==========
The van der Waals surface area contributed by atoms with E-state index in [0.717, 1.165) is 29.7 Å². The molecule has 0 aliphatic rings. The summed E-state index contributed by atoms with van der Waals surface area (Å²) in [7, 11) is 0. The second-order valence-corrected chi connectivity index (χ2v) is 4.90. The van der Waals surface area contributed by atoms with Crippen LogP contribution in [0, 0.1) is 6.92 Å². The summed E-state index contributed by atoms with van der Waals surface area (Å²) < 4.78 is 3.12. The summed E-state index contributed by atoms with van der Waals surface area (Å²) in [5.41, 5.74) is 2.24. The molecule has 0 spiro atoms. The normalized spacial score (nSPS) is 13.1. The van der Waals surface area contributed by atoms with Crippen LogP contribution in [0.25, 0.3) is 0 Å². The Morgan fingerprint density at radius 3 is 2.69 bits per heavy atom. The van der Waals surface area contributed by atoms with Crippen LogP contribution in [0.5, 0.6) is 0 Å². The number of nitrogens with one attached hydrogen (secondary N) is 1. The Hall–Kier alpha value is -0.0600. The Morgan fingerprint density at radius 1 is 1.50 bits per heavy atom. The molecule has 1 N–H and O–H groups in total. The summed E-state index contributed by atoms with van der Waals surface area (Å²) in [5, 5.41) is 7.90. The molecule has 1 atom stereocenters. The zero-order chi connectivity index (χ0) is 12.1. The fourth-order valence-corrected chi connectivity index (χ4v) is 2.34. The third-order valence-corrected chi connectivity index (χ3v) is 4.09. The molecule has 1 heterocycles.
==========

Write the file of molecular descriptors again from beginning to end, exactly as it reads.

The van der Waals surface area contributed by atoms with E-state index in [0.717, 1.165) is 29.7 Å². The molecule has 0 aliphatic rings. The summed E-state index contributed by atoms with van der Waals surface area (Å²) in [7, 11) is 0. The second-order valence-corrected chi connectivity index (χ2v) is 4.90. The van der Waals surface area contributed by atoms with Crippen LogP contribution in [0, 0.1) is 6.92 Å². The summed E-state index contributed by atoms with van der Waals surface area (Å²) < 4.78 is 3.12. The summed E-state index contributed by atoms with van der Waals surface area (Å²) in [5.41, 5.74) is 2.24. The molecule has 0 spiro atoms. The normalized spacial score (nSPS) is 13.1. The van der Waals surface area contributed by atoms with Crippen LogP contribution in [0.25, 0.3) is 0 Å². The Morgan fingerprint density at radius 3 is 2.69 bits per heavy atom. The van der Waals surface area contributed by atoms with Crippen LogP contribution in [0.5, 0.6) is 0 Å². The number of nitrogens with one attached hydrogen (secondary N) is 1. The Hall–Kier alpha value is -0.0600. The Morgan fingerprint density at radius 1 is 1.50 bits per heavy atom. The molecule has 1 N–H and O–H groups in total. The summed E-state index contributed by atoms with van der Waals surface area (Å²) in [5, 5.41) is 7.90. The molecule has 1 atom stereocenters. The zero-order chi connectivity index (χ0) is 12.1. The fourth-order valence-corrected chi connectivity index (χ4v) is 2.34. The third-order valence-corrected chi connectivity index (χ3v) is 4.09. The molecule has 1 heterocycles.